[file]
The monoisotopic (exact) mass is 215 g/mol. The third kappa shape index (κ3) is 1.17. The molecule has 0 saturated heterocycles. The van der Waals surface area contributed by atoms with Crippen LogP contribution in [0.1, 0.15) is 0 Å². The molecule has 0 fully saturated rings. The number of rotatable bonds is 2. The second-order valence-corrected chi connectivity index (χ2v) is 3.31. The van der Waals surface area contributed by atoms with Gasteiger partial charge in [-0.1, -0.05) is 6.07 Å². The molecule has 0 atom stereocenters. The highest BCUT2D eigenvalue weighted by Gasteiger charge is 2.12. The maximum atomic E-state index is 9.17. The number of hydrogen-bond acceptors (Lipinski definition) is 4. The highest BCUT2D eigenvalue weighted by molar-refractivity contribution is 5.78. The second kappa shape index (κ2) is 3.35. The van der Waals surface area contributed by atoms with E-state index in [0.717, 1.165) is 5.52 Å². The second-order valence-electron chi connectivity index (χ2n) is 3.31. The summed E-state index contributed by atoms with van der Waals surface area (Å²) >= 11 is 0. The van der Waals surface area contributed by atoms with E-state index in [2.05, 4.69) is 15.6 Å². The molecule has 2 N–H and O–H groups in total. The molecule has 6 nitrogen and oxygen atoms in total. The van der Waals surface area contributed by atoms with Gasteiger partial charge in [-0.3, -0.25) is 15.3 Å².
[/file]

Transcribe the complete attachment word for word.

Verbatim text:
The monoisotopic (exact) mass is 215 g/mol. The third kappa shape index (κ3) is 1.17. The molecule has 0 saturated heterocycles. The van der Waals surface area contributed by atoms with Crippen LogP contribution in [0.1, 0.15) is 0 Å². The molecule has 0 fully saturated rings. The number of rotatable bonds is 2. The second-order valence-corrected chi connectivity index (χ2v) is 3.31. The van der Waals surface area contributed by atoms with Gasteiger partial charge in [-0.1, -0.05) is 6.07 Å². The molecule has 0 atom stereocenters. The highest BCUT2D eigenvalue weighted by Gasteiger charge is 2.12. The maximum atomic E-state index is 9.17. The number of hydrogen-bond acceptors (Lipinski definition) is 4. The highest BCUT2D eigenvalue weighted by molar-refractivity contribution is 5.78. The second kappa shape index (κ2) is 3.35. The van der Waals surface area contributed by atoms with E-state index in [0.717, 1.165) is 5.52 Å². The second-order valence-electron chi connectivity index (χ2n) is 3.31. The summed E-state index contributed by atoms with van der Waals surface area (Å²) >= 11 is 0. The van der Waals surface area contributed by atoms with E-state index in [2.05, 4.69) is 15.6 Å². The molecule has 2 N–H and O–H groups in total. The molecule has 6 nitrogen and oxygen atoms in total. The van der Waals surface area contributed by atoms with Gasteiger partial charge in [-0.3, -0.25) is 15.3 Å².